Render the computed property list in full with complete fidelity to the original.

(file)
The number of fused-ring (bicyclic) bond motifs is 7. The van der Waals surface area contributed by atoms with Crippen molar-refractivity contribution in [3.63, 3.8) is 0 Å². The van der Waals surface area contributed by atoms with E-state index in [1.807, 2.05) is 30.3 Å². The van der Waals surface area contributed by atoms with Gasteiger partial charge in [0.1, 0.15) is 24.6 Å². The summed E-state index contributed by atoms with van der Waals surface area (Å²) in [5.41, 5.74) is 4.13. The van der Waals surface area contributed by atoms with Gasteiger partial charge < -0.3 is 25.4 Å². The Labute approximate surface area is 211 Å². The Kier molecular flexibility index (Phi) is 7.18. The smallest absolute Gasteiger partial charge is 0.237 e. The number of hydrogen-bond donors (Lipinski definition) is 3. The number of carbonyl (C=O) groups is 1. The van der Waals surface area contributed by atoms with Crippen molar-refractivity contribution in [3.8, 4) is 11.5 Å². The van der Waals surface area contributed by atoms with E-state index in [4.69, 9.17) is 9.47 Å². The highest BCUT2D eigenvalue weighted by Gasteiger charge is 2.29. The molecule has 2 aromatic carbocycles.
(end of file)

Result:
The number of fused-ring (bicyclic) bond motifs is 7. The van der Waals surface area contributed by atoms with Crippen molar-refractivity contribution in [3.63, 3.8) is 0 Å². The van der Waals surface area contributed by atoms with E-state index in [1.807, 2.05) is 30.3 Å². The van der Waals surface area contributed by atoms with Gasteiger partial charge in [0.1, 0.15) is 24.6 Å². The summed E-state index contributed by atoms with van der Waals surface area (Å²) in [5.41, 5.74) is 4.13. The van der Waals surface area contributed by atoms with Gasteiger partial charge < -0.3 is 25.4 Å². The Labute approximate surface area is 211 Å². The Kier molecular flexibility index (Phi) is 7.18. The smallest absolute Gasteiger partial charge is 0.237 e. The number of hydrogen-bond donors (Lipinski definition) is 3. The number of carbonyl (C=O) groups is 1. The van der Waals surface area contributed by atoms with Crippen molar-refractivity contribution in [3.8, 4) is 11.5 Å². The van der Waals surface area contributed by atoms with E-state index in [4.69, 9.17) is 9.47 Å². The highest BCUT2D eigenvalue weighted by Gasteiger charge is 2.29. The molecule has 2 aromatic carbocycles.